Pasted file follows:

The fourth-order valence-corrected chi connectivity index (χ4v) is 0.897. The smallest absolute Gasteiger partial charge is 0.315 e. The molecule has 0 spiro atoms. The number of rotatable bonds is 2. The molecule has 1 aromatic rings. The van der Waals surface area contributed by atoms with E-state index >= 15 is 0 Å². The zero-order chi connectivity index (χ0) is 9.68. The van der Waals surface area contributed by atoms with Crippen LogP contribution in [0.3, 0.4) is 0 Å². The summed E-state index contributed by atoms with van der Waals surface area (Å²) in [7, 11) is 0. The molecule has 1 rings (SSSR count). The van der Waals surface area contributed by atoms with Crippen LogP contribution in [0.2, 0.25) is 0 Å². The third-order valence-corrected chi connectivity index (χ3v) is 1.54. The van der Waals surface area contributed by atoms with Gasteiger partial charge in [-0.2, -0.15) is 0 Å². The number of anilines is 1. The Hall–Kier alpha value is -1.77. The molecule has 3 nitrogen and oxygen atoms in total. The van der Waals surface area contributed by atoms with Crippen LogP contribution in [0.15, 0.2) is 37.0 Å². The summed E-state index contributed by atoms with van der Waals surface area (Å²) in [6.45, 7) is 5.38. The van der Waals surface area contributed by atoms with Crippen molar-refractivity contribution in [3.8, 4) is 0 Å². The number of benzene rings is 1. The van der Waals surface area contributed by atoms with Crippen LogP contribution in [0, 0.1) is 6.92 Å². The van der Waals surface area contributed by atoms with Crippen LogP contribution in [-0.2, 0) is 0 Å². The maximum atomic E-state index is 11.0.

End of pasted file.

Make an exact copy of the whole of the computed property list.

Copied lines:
The fourth-order valence-corrected chi connectivity index (χ4v) is 0.897. The smallest absolute Gasteiger partial charge is 0.315 e. The molecule has 0 spiro atoms. The number of rotatable bonds is 2. The molecule has 1 aromatic rings. The van der Waals surface area contributed by atoms with E-state index >= 15 is 0 Å². The zero-order chi connectivity index (χ0) is 9.68. The van der Waals surface area contributed by atoms with Crippen LogP contribution in [0.3, 0.4) is 0 Å². The summed E-state index contributed by atoms with van der Waals surface area (Å²) in [7, 11) is 0. The molecule has 1 rings (SSSR count). The van der Waals surface area contributed by atoms with Crippen LogP contribution in [0.2, 0.25) is 0 Å². The third-order valence-corrected chi connectivity index (χ3v) is 1.54. The van der Waals surface area contributed by atoms with Gasteiger partial charge in [-0.2, -0.15) is 0 Å². The number of anilines is 1. The Hall–Kier alpha value is -1.77. The molecule has 3 nitrogen and oxygen atoms in total. The van der Waals surface area contributed by atoms with Crippen LogP contribution in [0.15, 0.2) is 37.0 Å². The summed E-state index contributed by atoms with van der Waals surface area (Å²) in [6.45, 7) is 5.38. The van der Waals surface area contributed by atoms with Crippen molar-refractivity contribution in [3.8, 4) is 0 Å². The number of benzene rings is 1. The van der Waals surface area contributed by atoms with Crippen LogP contribution in [0, 0.1) is 6.92 Å². The van der Waals surface area contributed by atoms with Crippen LogP contribution in [-0.2, 0) is 0 Å². The maximum atomic E-state index is 11.0.